Last week, the National Football League (NFL), Under Armour, GE and the U.S. Department of Commerce’s National Institute of Standards and Technology (NIST) announced the five winners of Head Health Challenge III, an open innovation competition to support the discovery, design and development of advanced materials that best absorb or dissipate impact. The competition is part of the larger Head Health Initiative – a four-year, $60 million collaboration between GE and the NFL, and one of three open innovation challenges to invest up to $20 million in research and technology development to better understand, identify and protect against brain injuries.

“The winning materials show a great deal of ingenuity in their approaches to energy absorption and have the potential to improve the next generation of protective systems,” said Under Secretary of Commerce for Standards and Technology and NIST Director Willie E. May. “Our NIST experts are looking forward to working with the winning research teams as they further develop their innovative materials.”

The new materials created for the challenge have the potential to improve the performance of protective gear, playing surfaces, and equipment for athletes, members of the military and others.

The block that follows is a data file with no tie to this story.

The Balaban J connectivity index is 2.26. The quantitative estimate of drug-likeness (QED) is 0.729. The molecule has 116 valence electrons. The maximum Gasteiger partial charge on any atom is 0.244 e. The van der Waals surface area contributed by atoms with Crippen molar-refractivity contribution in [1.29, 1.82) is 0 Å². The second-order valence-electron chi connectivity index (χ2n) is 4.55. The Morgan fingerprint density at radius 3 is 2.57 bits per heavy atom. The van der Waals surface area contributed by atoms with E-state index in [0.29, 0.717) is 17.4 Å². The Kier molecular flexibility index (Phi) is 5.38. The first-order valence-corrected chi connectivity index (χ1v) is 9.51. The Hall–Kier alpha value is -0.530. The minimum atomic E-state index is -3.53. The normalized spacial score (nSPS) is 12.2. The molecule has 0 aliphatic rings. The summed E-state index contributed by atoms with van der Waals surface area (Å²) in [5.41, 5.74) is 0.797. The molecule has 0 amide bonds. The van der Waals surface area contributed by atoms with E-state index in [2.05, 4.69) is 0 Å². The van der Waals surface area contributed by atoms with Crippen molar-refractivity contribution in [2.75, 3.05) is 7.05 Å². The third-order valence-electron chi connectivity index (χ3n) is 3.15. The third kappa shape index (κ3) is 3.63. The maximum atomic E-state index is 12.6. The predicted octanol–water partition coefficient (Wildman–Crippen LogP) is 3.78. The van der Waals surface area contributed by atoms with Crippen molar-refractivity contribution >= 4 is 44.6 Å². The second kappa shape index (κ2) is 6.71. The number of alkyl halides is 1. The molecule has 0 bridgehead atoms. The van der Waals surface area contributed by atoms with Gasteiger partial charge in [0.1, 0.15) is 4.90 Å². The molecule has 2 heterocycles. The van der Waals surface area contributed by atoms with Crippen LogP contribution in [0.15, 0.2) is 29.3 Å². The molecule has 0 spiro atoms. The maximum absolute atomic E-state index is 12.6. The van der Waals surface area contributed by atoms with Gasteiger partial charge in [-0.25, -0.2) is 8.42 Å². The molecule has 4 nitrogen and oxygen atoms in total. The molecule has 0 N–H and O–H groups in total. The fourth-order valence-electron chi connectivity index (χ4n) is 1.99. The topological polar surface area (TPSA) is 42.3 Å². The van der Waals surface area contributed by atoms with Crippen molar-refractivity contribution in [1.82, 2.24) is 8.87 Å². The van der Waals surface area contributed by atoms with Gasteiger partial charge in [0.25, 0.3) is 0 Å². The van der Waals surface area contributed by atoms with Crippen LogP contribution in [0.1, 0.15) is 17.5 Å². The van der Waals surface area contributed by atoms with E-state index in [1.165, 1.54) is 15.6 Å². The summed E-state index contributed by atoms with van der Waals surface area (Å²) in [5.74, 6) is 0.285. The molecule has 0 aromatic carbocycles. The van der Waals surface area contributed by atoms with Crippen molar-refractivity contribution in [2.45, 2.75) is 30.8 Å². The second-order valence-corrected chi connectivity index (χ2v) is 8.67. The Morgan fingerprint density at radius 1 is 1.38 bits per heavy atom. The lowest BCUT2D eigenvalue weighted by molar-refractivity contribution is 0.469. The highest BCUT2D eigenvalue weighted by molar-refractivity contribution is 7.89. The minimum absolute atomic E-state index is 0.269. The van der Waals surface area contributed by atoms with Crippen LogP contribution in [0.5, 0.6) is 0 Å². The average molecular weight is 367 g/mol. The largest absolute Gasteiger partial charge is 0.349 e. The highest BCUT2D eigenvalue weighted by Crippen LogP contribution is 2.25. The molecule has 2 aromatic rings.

One of the five winners was the University of Michigan, whose researchers designed a lightweight, multi-layered composite that includes a viscoelastic (exhibiting both viscous and elastic characteristics when undergoing change) material. According to the University of Michigan, this material can be used to help limit the force and impulse of multiple and repeated impact events.

Ellen Arruda, a professor of mechanical engineering at the University of Michigan, and the principal investigator for the project, said that for what her team was trying to accomplish, composites were the natural choice.

“Composites are attractive in a design challenge … because they offer the flexibility of spatially tuning mechanical and physical properties to achieve optimal performance,” said Arruda.  “In our case we chose the mechanical and physical properties of each layer in the composite with great prejudice.”

Each of the winners will receive $250,000 to advance their work in developing state-of-the-art materials. A panel of leading experts in the field of materials science selected these five winners from 125 entries. One overall Head Health Challenge III winner will be selected from the five awardees to receive a $500,000 grand prize.